FM didn't die when Yamaha discontinued production of its DX‑, TX‑, and YS‑series synthesizers. However, it metamorphosed into something called AFM (Advanced FM) that offered multiple waveforms as operators, and could use PCM samples as modulators. The SY77 was the first instrument to offer this system and, although it received merely lukewarm applause upon its release in 1990, the '77 has recently enjoyed a resurgence of 'retro' interest and respect.
The SY22 Vector Synthesizer was another post-FM instrument that incorporated aspects of FM synthesis. Combining FM, AWM (Yamaha's name for PCM‑based synthesis) and the vector technology developed by Sequential Circuits, this was truly a hybrid of sounds and styles, as was its successor, the SY35.
Yamaha released one last, large AFM synth — the SY99 — before it ditched the system to concentrate almost exclusively on AWM. But even then FM didn't die. The FS1R Formant Synthesiser (1998) is closely related to the second generation of FM synths. Indeed, if you ignore most of the advanced features of this superb rackmount module (such as its 88 FM algorithms) you'll find that its patches are fully compatible with those of the original DX7.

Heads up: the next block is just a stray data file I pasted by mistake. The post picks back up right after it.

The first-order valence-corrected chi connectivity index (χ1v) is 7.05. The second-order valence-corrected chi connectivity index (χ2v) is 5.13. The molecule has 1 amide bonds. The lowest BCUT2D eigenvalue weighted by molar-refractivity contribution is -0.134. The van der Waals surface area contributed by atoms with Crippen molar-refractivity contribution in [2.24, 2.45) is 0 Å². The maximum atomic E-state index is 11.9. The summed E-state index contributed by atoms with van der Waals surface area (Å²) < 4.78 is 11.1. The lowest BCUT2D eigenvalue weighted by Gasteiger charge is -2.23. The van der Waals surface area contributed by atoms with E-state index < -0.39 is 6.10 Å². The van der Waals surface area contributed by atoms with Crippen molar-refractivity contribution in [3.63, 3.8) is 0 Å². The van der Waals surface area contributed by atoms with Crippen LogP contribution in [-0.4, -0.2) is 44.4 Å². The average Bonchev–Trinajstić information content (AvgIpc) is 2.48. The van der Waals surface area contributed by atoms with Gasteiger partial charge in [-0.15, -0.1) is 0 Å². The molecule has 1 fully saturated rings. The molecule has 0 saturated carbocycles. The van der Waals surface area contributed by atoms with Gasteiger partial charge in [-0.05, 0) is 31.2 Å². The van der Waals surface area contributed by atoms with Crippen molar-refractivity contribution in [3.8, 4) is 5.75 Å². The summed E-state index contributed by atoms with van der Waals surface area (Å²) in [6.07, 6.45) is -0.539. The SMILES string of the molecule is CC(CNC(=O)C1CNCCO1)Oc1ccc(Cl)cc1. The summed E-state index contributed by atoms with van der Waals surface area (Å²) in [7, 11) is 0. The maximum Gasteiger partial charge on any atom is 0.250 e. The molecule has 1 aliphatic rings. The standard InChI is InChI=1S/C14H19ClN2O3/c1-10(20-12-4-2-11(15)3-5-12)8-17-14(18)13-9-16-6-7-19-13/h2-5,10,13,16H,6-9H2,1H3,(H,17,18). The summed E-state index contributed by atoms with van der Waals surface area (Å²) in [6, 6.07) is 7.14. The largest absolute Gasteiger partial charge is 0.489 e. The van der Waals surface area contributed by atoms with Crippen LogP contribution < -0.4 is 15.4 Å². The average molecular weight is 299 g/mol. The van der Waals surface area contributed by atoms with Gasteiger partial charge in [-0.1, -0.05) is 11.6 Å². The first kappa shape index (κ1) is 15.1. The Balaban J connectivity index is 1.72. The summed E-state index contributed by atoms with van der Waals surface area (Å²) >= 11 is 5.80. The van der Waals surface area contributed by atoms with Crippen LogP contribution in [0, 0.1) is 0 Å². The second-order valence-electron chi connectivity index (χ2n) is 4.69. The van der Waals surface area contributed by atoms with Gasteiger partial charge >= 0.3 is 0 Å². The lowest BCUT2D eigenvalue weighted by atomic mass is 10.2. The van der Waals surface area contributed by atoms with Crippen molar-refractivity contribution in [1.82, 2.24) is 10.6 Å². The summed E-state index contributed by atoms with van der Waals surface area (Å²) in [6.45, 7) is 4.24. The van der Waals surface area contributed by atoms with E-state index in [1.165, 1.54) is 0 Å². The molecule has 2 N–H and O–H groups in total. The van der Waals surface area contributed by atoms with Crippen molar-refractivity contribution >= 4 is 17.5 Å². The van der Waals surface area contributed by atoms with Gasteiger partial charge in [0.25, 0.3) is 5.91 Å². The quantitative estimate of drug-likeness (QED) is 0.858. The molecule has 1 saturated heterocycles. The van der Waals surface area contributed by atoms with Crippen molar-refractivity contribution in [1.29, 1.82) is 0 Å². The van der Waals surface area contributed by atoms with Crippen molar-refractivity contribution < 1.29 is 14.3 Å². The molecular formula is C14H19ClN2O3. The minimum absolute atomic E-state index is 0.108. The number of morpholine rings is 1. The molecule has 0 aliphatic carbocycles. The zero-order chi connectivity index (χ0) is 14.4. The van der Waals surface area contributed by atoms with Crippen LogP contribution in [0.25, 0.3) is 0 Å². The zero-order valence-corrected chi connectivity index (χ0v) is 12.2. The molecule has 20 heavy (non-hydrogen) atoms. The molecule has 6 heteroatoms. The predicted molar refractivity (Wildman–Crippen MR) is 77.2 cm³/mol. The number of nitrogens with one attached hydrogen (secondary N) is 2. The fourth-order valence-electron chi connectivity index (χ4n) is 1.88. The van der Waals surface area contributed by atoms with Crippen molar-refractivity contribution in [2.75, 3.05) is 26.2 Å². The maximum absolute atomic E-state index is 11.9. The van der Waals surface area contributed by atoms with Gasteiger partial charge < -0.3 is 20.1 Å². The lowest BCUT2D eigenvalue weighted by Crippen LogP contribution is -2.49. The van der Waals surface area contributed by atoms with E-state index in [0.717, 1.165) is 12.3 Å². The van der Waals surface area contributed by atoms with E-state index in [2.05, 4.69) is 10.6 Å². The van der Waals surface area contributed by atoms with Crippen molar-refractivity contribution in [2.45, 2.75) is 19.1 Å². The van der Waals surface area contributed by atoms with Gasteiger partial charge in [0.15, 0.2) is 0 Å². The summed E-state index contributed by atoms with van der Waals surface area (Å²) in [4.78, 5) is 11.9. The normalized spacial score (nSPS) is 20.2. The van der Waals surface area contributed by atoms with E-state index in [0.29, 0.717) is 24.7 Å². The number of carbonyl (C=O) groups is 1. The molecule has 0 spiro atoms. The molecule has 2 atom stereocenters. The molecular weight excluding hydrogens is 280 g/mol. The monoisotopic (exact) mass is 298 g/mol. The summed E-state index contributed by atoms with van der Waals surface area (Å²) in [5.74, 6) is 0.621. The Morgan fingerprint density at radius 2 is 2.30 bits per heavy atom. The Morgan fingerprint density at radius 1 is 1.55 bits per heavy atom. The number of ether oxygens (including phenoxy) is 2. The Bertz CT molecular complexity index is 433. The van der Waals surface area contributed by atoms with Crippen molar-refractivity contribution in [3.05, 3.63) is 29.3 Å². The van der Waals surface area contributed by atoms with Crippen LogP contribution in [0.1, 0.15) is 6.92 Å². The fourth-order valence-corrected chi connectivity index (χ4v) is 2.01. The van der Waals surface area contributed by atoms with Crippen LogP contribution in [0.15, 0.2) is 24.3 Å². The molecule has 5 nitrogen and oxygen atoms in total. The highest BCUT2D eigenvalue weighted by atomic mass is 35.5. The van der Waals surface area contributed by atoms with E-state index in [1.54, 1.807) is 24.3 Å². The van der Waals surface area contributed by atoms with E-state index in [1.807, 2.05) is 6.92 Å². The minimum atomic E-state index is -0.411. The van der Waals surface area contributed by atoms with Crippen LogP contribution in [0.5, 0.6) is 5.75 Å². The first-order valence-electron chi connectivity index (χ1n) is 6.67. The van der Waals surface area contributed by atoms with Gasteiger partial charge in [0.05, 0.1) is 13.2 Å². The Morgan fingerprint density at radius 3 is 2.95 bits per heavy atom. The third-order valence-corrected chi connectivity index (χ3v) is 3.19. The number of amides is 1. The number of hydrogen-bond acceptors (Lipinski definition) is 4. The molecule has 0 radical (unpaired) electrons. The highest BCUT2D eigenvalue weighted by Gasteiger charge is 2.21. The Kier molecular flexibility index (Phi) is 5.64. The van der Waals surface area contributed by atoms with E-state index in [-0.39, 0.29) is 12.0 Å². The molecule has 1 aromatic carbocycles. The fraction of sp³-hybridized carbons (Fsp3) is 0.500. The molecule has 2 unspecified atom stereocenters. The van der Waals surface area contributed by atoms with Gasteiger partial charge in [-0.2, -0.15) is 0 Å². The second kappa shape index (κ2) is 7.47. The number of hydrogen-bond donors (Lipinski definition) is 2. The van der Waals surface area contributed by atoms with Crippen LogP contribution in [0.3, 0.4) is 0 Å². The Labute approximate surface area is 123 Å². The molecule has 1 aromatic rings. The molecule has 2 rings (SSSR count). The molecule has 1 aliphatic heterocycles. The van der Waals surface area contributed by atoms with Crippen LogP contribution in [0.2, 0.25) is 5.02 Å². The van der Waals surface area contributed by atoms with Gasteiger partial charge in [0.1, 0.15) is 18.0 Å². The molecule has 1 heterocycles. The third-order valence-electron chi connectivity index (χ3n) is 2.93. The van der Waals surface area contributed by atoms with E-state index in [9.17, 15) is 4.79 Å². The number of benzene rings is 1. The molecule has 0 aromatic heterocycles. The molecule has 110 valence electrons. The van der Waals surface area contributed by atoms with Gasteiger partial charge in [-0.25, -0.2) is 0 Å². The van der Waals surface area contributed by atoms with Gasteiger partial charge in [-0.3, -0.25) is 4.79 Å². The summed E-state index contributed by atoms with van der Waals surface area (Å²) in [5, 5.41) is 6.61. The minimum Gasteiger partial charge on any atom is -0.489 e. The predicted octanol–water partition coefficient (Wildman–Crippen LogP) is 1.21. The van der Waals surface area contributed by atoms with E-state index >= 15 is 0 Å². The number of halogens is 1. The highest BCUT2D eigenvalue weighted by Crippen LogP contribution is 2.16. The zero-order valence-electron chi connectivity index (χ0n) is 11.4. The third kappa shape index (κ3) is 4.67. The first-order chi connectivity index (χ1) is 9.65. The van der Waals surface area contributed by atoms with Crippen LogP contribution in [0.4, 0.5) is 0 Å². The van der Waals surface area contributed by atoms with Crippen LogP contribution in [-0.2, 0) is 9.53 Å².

And, most recently, a 'groovebox'‑style instrument, the DX200, became the latest Yamaha synth to use FM synthesis, with the addition of easy‑edit knobs and step-sequencing facilities, plus a free software editor for more in‑depth control.
Like the DX7, the DX7IID and its derivatives spawned a successful industry that provided sounds, memory cards, and add‑ons for the basic synths. Of these, the 'E!' enhancement board (see last month's instalment) remains the most significant.
The original E! board for the DX7 had added extra memories, patch mapping, bi‑timbrality, layering, and master controller functions to the original synth, so manufacturer Grey Matter Response must have been mightily dismayed when Yamaha incorporated all these facilities into the DX7IID.
However, as is so often the case, the eventual winner was the customer, because the re‑engineered E! for the DX7IID and FD offered eight‑part multitimbrality, sequencing, and MIDI monitoring. A top‑of‑the‑range DX7II/FD with E! is therefore a powerful instrument, and one that remains desirable to this day. Unfortunately, Grey Matter Response no longer has E!s in stock, and has ceased production. Shame.
If you require more information about E! you can approach Grey Matter Response directly. The company still supplies manuals and other documentation.
4340 Scotts Valley Drive, Scotts Valley,
CA 95066, USA.